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The Mourne Mountains served as inspiration to C.L. Lewis, when he was drafting his imaginary universe in the Chronicles of Narnia. Photo By: sara_winter/Getty images


Walking past, we enter stretch of woods that keep going higher and finally reach a windy grassland. Mountain bikers stand across the landscape silhouetted, against skies that threaten rain. We cross grassy slopes to reach the top of the Slieve Martin at 485 metres. The wind has picked up, a few drops splatter, and I am catching my breath, when a man comes running along, red-faced and panting. He has run all the way up, and plans to sprint across to the second mountain alongside, before retracing his footsteps back down. The Mourne Mountains inspire all kinds of outdoor sports, but I am content with walking.

As we head back to the hotel after a quick snack of chocolate, Loretta chooses a more poetic route that leads along a gently gurgling stream. The 8 kilometre-walk has whetted my appetite for more. I look longingly at the summit of Slieve Donard, the highest of the Mourne mountain peaks and a tougher climb.


The Bog

Before I reach the Republic of Ireland, where I am to take a trip to the bogland, I spend a night dreaming of the bog, of feet sinking irretrievably into squelchy quicksand, and wild winds tearing at my hair. When I eventually make it to Roundstone blanket bog, it is an expanse that stretches on all sides, a trap for the unsuspecting, the stuff of stories that haunt the imagination. Deserts have their own terror, but the bog surpasses those, with its quiet menace.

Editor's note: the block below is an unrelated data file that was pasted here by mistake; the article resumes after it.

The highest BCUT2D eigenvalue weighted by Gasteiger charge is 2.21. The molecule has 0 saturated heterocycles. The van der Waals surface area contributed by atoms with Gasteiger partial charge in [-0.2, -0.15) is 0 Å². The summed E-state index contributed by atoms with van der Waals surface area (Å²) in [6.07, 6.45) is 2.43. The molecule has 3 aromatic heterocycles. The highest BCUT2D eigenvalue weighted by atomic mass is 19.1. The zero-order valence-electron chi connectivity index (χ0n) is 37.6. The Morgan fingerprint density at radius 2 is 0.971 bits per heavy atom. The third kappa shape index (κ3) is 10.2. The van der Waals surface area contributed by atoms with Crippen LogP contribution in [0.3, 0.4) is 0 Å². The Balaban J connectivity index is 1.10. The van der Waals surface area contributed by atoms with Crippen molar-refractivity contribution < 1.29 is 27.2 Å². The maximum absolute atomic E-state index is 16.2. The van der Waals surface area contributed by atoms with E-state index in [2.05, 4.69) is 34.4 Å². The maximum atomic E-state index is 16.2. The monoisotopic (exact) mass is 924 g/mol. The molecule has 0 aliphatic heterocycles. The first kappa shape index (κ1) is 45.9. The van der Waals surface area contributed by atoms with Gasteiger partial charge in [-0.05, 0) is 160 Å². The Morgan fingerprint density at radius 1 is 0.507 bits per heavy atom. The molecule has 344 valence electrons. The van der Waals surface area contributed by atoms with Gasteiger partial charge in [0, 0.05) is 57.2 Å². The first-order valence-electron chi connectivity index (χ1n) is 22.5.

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The uniquely shaped Roundstone blanket bog is an expanse that stretches on all sides, a trap for the unsuspecting. Photo By: Tim Graham/Dinodia Photo Library

I step out of the bus with excitement. It has been raining so we are to stay on the stone-lined path and not step down, as that could mean anything from just mud stained clothes to being swallowed by the quagmire. The wind pushes us along, and turning nasty, sends hail, then rain, to make our route difficult.

The bog has enchanting tales. And as our guide recounts them, we forget the cold and listen, entranced. The wind snatches at our guide’s words, but the story comes through. And I can almost hear the whir and cough of the single engine aircraft carrying two brave pilots, John Alcock and Arthur Whitten Brown, who aimed to cross the Atlantic on their fragile aircraft in 1919. When the plane developed trouble and they saw the wide expanse of flatland, not realising it was a treacherous bog, the young men crash landed. I could well imagine their surprise when they found themselves sinking into the slushy waste!